Were there any you remember fondly from that time?
Sure! Here are a few of my all-time favourites:
- Space Invaders (Commodore PET) was a virtual clone of the classic game, but all done in 6502 assembly instead of BASIC
- Parsec (TI99/4A) because it improved on the classic “Space Invaders” with unique alien graphics every few levels
- Xevious (Arcade) was a vertical scroller that had pseudo-3D graphics and had hidden objects you discovered by bombing the ground below
- Venture (Arcade) had a bunch of “rooms” with unique monsters which required different strategies to defeat
- Dragon’s Lair (Arcade) used a laser disc to show a video instead of using graphics — the controls and timing was all pre-programmed, but the animation was awesome
- Lode Runner (Commodore 64) had unique gameplay and tons of levels
- Forbidden Forest (Commodore 64) had great graphics and one of the best sound tracks on the C64
- Frantic Freddie (Commodore 64) also had an awesome sound track
- Sword of Sodan (Amiga) because of the massive animated characters (as tall as the full screen), a programming achievement at the time
- Metal Gear Solid (PlayStation) had awesome gameplay, great graphics and sound, tons of challenges and unique gameplay throughout
- Super Mario 64 (Nintendo 64) for the real 3D graphics and immense levels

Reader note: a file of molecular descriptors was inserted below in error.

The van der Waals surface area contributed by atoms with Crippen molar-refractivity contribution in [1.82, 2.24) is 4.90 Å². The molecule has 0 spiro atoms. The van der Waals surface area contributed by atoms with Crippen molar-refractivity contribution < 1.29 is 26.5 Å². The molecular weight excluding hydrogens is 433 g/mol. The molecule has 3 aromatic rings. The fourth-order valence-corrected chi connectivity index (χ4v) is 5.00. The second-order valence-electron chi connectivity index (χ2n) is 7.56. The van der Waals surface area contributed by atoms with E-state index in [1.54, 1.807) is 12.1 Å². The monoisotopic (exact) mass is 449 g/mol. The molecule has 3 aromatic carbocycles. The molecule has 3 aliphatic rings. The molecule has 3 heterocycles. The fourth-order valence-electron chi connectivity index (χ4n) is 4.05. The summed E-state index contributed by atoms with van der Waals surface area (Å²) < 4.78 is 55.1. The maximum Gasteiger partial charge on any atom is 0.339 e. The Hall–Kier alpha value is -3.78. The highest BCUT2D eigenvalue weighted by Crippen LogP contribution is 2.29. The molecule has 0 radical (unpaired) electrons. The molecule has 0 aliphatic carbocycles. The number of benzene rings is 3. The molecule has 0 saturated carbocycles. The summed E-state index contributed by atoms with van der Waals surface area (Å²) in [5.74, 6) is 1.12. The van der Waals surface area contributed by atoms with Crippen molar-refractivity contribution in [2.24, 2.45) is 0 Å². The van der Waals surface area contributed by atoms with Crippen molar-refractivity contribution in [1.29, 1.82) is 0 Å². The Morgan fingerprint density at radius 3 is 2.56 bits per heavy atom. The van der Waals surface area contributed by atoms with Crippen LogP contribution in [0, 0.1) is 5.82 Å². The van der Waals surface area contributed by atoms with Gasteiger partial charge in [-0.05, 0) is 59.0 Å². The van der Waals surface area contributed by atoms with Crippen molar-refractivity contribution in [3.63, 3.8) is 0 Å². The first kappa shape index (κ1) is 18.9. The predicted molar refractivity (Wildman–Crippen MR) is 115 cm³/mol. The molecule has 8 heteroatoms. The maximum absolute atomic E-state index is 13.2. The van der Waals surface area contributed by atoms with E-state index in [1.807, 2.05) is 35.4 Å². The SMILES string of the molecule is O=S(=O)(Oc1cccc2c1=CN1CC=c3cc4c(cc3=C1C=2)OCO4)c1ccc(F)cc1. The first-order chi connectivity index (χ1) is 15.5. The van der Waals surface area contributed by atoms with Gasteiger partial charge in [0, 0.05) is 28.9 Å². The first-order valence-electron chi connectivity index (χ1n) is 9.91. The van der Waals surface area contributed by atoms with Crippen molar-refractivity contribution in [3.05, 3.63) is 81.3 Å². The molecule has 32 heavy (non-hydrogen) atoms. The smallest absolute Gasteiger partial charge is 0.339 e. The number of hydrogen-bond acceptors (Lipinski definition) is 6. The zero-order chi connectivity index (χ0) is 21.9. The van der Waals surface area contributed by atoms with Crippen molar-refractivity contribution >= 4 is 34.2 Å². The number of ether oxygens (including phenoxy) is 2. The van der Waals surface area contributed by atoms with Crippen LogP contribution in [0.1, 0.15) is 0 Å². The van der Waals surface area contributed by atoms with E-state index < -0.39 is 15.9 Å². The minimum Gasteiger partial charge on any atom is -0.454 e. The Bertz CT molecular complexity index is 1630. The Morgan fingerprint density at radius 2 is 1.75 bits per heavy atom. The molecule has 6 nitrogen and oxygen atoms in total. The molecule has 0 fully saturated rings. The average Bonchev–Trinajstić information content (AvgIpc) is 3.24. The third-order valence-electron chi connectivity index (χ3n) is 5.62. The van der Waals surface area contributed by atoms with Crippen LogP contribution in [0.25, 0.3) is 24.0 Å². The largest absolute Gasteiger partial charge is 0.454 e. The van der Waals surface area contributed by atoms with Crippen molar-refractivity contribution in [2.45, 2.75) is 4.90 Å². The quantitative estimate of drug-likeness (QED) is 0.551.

- DOOM (PC) a “hall of fame classic” that introduced network gameplay to the world
- Quake (PC) another true classic that brought 3D to PC all done in software
And how did you get started in video game development anyway? Did you want to make games from a young age?/
I was always fascinated by arcade games — the graphics, sounds and gameplay — much more than winning, and that drove me to play more and more so I could see what the next was like!
The first game I wrote was called “Barriers” on the Commodore PET — it was really simple: a vertical wall starts at the left side of the screen and moves to the right where there’s a space ship you control. You can move all around the screen and shoot a laser to blast a hole in the wall as it’s moving closer. If you make a big enough hole for the wall to pass by without touching your ship, the next wall was a little bit faster.
Over time, my programming focus changed to projects which presented unique technical challenges, often in the category of “that can’t be done” for various reasons (hardware, software, CPU speed, memory, etc.)